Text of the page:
“Four!” I yelled from the drinking fountain.

The class looked at me.  “Four what, Jimmy?”  Mrs. Rogers asked.

I thought about drinking some more water, but heard the bell rang.  I ran out the door and into Micki’s waiting Pinto.  Jamie joined us in a second.  “Baseball!” I said.  And we were off.

The game didn’t start until 4:30, but I had my uniform on by 3:00.   Jamie and I played catch for awhile and then Micki loaded us up, including Jake and Jean, to make the drive across the street to Nobel Jr. High School where the games were played.  “I wonder what kind of snack we’ll get this week,” I said, “probably a ding dong and a whole soda.”  I said the same thing before most games.

We arrived and there were only two other Angels there.  Mom showed up and Micki walked over to Jamie’s game while Jake and Jean ran around.  We were still warming up when I felt like I had to pee.  I asked Coach Jim where the bathrooms were and he pointed to the school’s PE building.

I ran over to the building and found the door that said, “boys.”  I pulled on the door and it was locked.  I looked over to the field.  The umpire was there.  I really had to go to the bathroom, but the game was going to start.  I ran back and took my position at 2nd base.  I played for two innings before it became hard to move.  Dad showed up in the stands. 

He said, “Hi,” and I said, “I have to pee.”  He pointed to the same buildings that Coach Jim pointed to.  “It’s locked,” I said.

“After this inning, I’ll take you over there.”

I walked slowly back out to second base and hoped for three quick outs so I could go pee, but we made error after error and the other team was just running around the bases.  I danced a little, then squeezed my legs, and then held perfectly still.  The ground rules of that T-ball league were that if a team batted around, then the other team came up to bat.   Finally we got to the last batter of the inning, a lefty.  He stepped and swung and hit a pop fly that was coming right toward me.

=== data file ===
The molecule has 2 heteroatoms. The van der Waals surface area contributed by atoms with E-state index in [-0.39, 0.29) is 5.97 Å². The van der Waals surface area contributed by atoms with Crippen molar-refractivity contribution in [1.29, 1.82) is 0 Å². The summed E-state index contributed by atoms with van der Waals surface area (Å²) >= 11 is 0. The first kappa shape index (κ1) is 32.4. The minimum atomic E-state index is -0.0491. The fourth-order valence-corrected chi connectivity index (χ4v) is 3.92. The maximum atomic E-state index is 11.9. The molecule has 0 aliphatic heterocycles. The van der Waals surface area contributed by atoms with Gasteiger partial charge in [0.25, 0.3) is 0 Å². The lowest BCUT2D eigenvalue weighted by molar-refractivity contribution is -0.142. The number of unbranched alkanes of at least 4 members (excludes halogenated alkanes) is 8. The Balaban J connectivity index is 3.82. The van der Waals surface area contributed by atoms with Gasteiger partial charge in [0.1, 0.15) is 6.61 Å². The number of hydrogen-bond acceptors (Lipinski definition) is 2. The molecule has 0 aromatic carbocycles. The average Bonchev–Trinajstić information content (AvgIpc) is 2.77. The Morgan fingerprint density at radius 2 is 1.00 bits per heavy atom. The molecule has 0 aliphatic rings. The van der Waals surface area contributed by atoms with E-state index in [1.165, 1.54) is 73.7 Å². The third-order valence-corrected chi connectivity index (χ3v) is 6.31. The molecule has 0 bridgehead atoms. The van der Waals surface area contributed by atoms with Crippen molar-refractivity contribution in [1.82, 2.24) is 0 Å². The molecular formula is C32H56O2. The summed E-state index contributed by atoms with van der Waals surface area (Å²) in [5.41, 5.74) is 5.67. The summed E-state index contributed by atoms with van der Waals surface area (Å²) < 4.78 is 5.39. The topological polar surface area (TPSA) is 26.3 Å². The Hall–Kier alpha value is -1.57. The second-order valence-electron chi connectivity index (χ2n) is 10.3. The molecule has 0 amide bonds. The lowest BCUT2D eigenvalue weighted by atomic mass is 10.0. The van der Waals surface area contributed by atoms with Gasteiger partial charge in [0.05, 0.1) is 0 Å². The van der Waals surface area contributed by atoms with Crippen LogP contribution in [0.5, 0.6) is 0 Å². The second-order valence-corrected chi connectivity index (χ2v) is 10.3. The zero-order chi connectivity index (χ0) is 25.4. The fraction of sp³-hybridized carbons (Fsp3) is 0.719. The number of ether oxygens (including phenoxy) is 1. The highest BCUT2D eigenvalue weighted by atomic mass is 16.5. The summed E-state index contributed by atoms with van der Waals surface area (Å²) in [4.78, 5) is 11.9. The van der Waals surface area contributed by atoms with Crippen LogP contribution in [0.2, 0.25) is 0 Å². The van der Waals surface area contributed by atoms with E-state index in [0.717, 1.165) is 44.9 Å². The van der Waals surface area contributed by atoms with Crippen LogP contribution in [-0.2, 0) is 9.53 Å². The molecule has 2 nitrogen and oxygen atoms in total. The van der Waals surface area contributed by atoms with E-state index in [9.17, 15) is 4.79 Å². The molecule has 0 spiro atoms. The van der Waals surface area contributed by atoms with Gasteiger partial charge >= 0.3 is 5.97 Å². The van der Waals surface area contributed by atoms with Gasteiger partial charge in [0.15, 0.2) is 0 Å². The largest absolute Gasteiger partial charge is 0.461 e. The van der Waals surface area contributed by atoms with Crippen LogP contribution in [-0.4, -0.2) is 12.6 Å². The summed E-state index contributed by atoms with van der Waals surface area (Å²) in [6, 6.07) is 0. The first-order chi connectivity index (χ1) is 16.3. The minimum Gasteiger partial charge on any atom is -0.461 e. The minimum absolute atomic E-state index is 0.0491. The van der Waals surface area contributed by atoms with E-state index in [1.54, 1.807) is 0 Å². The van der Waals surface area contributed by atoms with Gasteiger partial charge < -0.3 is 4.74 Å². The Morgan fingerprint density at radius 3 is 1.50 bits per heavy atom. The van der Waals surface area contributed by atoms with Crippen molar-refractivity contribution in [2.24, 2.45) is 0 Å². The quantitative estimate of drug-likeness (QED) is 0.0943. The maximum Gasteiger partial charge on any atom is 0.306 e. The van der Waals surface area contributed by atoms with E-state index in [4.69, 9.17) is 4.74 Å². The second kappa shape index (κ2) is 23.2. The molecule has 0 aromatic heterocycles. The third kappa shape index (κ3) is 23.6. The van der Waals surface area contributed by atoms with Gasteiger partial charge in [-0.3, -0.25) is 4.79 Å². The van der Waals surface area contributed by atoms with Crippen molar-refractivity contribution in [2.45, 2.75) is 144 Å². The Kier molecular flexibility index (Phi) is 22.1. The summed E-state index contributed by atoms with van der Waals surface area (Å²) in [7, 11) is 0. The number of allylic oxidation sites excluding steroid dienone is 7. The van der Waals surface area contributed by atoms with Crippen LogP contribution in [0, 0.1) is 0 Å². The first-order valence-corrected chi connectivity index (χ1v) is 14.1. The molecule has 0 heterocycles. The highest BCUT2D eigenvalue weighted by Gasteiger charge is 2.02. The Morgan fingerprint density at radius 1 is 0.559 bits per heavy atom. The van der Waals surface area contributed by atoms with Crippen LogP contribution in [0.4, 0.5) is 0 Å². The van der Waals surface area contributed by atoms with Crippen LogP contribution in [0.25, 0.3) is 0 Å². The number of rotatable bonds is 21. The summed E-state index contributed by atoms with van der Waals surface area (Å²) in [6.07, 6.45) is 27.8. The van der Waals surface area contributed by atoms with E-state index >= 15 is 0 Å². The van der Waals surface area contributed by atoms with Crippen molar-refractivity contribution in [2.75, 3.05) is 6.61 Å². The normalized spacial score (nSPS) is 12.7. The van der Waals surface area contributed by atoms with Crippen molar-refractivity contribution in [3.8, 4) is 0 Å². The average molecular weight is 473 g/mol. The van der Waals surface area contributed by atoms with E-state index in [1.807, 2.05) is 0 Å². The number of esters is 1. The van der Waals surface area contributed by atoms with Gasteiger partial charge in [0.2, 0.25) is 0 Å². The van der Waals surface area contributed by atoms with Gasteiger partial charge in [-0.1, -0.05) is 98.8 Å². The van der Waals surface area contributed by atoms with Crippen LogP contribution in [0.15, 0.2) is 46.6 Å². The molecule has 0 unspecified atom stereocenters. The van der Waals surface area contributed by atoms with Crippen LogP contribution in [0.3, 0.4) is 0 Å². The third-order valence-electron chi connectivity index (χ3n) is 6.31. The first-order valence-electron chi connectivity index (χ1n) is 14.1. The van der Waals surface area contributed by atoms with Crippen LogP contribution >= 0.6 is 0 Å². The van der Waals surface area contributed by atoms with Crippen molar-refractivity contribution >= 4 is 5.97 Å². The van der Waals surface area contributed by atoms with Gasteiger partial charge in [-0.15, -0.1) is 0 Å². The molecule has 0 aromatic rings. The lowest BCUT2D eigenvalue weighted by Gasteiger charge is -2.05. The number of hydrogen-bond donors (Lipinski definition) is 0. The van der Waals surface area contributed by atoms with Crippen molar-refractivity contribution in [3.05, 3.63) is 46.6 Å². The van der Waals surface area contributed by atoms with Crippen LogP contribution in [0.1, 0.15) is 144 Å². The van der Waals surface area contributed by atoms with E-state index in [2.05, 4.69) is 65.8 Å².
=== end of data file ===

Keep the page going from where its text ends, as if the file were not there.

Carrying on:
I was torn.  I’d been practicing pop flies all year, but hadn’t caught one yet.  I looked up as the ball came closer.  I panicked.  I raised my glove to try to catch the ball.  And I lowered my glove as I began to pee my pants.  The ball landed right next to me, but I felt so relieved I didn’t care.  I didn’t pee enough just to relieve the pressure.  Once I started, I went to town.  I was glad that I had worn jeans instead of baseball pants.  They were heavier and soaked, but probably harder to see the pee.

I finished peeing, the boy who hit the ball ran around the bases, and the umpire looked at his watch and said, “That’s the ball game.”

I ran, dripping, to join the circle where our team would cheer for the other team before we shook their hands.  Before I got to the circle, dad came and picked me up.  “Let’s go, Jim,” he said.

“Dad, I didn’t get to cheer yet.”

“I know,” he said.  He carried me a bit.  I looked at the other kids who started cheering, “2, 4, 6, 8, who do we appreciate?” 

Then I looked at our stands.  The lady with the snacks pulled out two boxes of ding dongs.

“Dad!  My snack!  Ding dongs!”  I tried to wrestle my way down, but dad didn’t let go.   Jamie, in his Mets uniform, chased after us.

“Not today, Jim,” he said.  As we got toward the car, he set me down.  I whined, “Dad, no one can tell!”